Wednesday, March 04, 2009

Peanuts - what happened...

I'm doing some research right now that involves a couple hours a day of staring down a microscope at stuff. Mostly it's pretty dull, so I kind of let my mind wander while I do it.

This is what I was thinking about this morning: I wonder what would have happened to the Peanuts kids if they had grown up.

And then I began to make scenarios in my head. I realize for some this is near-blasphemy, but considering that some (notably the writers of Family Guy) have speculated on Marcie and Peppermint Patty, I think maybe I'm not doing too much wrong here.

First of all, Linus. (Who was always my favorite). He wound up going on to college and working on a degree in philosophy and theology. A couple years later, Sally followed him to the same school - she being still in love with him. Sally pursued a degree first in Home Ec, but then moved over to Design when she found she had a knack for textile design. During this time she and Linus reconnected, and he realized that she had shed a lot of her earlier selfishness and pettiness and grown up to be quite a lovely young woman.

They were married the year before Linus started graduate school. During his work on his Divinity degree, Sally supported them by designing fabric for a major manufacturer. Later, Linus got a professorate at a small Midwestern liberal-arts college. Once he was granted tenure, Sally concluded that what she really had always wanted to do was be a wife and mother, so with Linus' blessing, she gave up her design business and they started a family, ultimately having two daughters and a son. They became sort of the quintessential faculty family, and lived pretty much happily ever after. Their son grew up to work for the State Department; one of their daughters became a veterinarian and the other, a schoolteacher.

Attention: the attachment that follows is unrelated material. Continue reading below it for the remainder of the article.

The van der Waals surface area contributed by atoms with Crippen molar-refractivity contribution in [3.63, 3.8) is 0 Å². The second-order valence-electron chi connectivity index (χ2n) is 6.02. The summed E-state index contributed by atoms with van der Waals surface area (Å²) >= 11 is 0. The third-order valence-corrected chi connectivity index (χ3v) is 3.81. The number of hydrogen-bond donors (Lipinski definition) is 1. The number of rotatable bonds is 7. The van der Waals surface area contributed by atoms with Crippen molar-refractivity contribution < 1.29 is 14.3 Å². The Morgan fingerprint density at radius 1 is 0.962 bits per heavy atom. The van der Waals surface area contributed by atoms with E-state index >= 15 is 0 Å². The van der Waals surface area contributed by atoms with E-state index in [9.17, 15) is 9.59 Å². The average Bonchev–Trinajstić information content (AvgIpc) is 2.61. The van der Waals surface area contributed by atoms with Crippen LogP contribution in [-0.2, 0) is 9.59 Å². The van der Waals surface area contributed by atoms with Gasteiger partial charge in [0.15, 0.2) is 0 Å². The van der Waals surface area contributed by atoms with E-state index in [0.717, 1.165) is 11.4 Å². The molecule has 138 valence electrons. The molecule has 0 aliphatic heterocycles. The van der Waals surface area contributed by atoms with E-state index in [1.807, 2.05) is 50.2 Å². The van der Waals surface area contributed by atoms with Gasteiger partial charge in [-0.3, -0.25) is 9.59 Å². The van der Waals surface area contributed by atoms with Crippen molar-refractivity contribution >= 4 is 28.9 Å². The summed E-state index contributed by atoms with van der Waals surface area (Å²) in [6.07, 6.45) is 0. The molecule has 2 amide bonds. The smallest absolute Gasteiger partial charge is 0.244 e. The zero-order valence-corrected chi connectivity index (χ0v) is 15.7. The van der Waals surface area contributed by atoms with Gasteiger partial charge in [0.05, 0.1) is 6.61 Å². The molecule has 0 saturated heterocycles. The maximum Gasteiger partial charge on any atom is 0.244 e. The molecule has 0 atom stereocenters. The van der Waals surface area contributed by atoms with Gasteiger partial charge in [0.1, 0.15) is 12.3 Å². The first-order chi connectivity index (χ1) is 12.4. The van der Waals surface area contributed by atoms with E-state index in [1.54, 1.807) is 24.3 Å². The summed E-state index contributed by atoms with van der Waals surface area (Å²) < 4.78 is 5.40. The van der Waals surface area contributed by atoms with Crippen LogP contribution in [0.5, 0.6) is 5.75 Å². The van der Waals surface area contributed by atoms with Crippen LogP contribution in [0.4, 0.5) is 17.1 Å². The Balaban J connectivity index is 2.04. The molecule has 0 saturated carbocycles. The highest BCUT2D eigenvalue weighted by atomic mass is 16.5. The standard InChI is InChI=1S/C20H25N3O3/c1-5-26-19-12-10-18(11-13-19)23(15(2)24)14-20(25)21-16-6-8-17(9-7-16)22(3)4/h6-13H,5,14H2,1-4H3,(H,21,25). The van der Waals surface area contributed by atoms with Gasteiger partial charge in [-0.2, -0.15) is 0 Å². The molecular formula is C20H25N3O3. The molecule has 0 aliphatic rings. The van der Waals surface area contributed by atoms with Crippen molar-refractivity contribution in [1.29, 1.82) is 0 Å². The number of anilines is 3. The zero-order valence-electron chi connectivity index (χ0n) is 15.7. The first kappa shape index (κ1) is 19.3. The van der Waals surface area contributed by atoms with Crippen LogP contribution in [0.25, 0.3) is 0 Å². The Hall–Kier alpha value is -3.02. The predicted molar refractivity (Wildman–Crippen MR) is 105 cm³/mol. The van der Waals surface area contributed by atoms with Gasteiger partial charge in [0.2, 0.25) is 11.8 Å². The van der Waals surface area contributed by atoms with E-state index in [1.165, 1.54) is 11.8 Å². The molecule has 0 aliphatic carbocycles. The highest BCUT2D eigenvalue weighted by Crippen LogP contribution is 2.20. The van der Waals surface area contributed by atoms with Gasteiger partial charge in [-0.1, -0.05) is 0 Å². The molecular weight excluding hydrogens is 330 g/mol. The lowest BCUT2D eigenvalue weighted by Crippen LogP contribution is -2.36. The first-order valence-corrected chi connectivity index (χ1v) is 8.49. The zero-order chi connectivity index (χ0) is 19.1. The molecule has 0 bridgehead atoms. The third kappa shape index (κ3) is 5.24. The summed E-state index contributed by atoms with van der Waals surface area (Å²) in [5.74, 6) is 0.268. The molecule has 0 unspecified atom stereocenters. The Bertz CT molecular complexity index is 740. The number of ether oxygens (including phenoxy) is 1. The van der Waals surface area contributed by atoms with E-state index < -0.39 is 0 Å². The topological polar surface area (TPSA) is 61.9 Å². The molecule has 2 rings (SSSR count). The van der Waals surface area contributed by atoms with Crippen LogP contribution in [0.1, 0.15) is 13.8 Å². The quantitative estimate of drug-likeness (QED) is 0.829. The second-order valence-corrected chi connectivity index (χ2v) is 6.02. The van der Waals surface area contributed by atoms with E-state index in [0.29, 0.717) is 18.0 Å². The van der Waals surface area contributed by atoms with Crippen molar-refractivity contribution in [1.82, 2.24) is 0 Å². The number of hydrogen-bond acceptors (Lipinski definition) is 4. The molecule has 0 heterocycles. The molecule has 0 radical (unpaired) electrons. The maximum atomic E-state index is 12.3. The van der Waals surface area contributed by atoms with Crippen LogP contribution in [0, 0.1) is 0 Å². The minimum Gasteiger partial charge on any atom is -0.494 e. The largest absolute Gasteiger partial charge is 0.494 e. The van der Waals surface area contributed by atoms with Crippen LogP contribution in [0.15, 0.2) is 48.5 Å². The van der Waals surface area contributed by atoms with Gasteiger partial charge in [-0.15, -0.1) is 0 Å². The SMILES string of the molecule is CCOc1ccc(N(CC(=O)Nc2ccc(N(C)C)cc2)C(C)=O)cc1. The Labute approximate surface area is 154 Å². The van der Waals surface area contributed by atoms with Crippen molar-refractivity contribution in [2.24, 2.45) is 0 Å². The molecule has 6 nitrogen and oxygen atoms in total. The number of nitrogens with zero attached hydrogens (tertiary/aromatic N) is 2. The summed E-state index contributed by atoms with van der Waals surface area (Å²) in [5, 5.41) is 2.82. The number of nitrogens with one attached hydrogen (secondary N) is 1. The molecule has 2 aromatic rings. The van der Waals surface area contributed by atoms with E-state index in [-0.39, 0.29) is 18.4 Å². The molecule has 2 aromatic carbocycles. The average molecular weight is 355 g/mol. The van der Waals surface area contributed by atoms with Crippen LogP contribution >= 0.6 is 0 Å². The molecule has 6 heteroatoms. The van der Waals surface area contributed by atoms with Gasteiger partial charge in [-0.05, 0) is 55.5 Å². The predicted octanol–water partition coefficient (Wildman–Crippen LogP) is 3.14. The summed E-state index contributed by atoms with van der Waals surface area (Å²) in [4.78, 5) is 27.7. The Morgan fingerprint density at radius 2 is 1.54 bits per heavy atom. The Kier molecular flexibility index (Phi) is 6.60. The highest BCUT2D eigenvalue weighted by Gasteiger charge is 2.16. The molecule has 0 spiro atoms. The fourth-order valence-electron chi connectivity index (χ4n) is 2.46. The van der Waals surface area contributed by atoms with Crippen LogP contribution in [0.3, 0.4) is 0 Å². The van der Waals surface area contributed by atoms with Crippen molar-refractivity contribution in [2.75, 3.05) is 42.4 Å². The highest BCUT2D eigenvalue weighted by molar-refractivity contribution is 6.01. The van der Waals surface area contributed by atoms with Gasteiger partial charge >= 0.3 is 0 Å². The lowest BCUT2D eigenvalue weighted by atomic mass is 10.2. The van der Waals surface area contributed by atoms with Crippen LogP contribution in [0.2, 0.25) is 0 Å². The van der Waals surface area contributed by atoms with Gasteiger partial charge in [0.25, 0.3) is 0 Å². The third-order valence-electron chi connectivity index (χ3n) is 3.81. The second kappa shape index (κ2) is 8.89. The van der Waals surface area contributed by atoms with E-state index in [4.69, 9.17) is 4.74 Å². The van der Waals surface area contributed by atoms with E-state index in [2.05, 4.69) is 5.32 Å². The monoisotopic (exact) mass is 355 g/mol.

Marcie went to college to study biology with the ultimate aim of being an RN. She and Charlie Brown (who was at the same school, studying English) dated briefly but decided they weren't that compatible. Later, while she was in nursing school, Marcie found that Franklin was studying to be a pediatrician. They fell in love, were married, and after they got their degrees, Marcie helped her husband in his practice. When they could get away from the practice for a time (and every seventh year, when Franklin took a sabbatical and had one of his partners mentor a new pediatrician, to take up the slack) they would go to Africa to provide health care for children in developing countries.

Charlie Brown started out majoring in English. However, in the middle of his junior year, he decided that what he really wanted to do was to be a barber like his father. So he dropped out, went to barber school, and ultimately took over his father's business. A few years later, the "little red-haired girl" (whose name was Tess) took her two sons in for a haircut at Charlie's barber shop. It turns out she had weathered an unhappy divorce and was raising her two sons alone while working as a second-grade math teacher. She and Charlie got to talking, she brought her sons back for later haircuts, and eventually Charlie worked up the courage to ask her out on a date.